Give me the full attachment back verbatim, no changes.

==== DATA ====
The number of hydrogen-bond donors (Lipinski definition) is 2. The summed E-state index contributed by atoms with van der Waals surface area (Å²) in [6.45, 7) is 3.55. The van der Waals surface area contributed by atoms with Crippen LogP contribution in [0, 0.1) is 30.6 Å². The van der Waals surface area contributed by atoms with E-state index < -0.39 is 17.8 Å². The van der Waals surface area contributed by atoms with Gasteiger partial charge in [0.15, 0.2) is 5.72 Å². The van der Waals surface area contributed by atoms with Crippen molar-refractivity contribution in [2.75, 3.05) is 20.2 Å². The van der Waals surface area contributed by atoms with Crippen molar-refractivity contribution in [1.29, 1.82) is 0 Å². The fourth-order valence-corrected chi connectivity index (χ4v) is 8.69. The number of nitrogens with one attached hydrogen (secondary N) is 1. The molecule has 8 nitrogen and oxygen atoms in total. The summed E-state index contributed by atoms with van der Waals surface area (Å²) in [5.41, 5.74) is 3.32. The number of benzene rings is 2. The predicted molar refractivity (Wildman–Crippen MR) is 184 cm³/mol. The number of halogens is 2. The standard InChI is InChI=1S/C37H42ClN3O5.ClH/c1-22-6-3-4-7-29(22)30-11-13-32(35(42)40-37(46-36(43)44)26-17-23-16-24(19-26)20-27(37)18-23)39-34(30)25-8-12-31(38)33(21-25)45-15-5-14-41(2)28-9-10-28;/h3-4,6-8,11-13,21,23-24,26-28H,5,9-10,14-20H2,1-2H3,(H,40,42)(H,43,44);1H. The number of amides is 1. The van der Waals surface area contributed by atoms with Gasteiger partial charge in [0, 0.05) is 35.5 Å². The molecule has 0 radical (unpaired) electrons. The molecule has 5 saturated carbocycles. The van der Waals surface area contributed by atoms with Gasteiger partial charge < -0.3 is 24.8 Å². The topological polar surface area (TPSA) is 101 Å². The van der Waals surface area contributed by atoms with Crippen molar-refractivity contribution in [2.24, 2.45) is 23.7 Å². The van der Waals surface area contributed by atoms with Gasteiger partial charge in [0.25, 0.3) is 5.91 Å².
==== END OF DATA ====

The number of hydrogen-bond donors (Lipinski definition) is 2. The summed E-state index contributed by atoms with van der Waals surface area (Å²) in [6.45, 7) is 3.55. The van der Waals surface area contributed by atoms with Crippen LogP contribution in [0, 0.1) is 30.6 Å². The van der Waals surface area contributed by atoms with E-state index < -0.39 is 17.8 Å². The van der Waals surface area contributed by atoms with Gasteiger partial charge in [0.15, 0.2) is 5.72 Å². The van der Waals surface area contributed by atoms with Crippen molar-refractivity contribution in [2.75, 3.05) is 20.2 Å². The van der Waals surface area contributed by atoms with Crippen molar-refractivity contribution in [1.29, 1.82) is 0 Å². The fourth-order valence-corrected chi connectivity index (χ4v) is 8.69. The number of nitrogens with one attached hydrogen (secondary N) is 1. The molecule has 8 nitrogen and oxygen atoms in total. The summed E-state index contributed by atoms with van der Waals surface area (Å²) in [5.41, 5.74) is 3.32. The number of benzene rings is 2. The predicted molar refractivity (Wildman–Crippen MR) is 184 cm³/mol. The number of halogens is 2. The standard InChI is InChI=1S/C37H42ClN3O5.ClH/c1-22-6-3-4-7-29(22)30-11-13-32(35(42)40-37(46-36(43)44)26-17-23-16-24(19-26)20-27(37)18-23)39-34(30)25-8-12-31(38)33(21-25)45-15-5-14-41(2)28-9-10-28;/h3-4,6-8,11-13,21,23-24,26-28H,5,9-10,14-20H2,1-2H3,(H,40,42)(H,43,44);1H. The number of amides is 1. The van der Waals surface area contributed by atoms with Gasteiger partial charge in [0, 0.05) is 35.5 Å². The molecule has 0 radical (unpaired) electrons. The molecule has 5 saturated carbocycles. The van der Waals surface area contributed by atoms with Gasteiger partial charge < -0.3 is 24.8 Å². The topological polar surface area (TPSA) is 101 Å². The van der Waals surface area contributed by atoms with Crippen molar-refractivity contribution in [2.24, 2.45) is 23.7 Å². The van der Waals surface area contributed by atoms with Gasteiger partial charge in [0.25, 0.3) is 5.91 Å².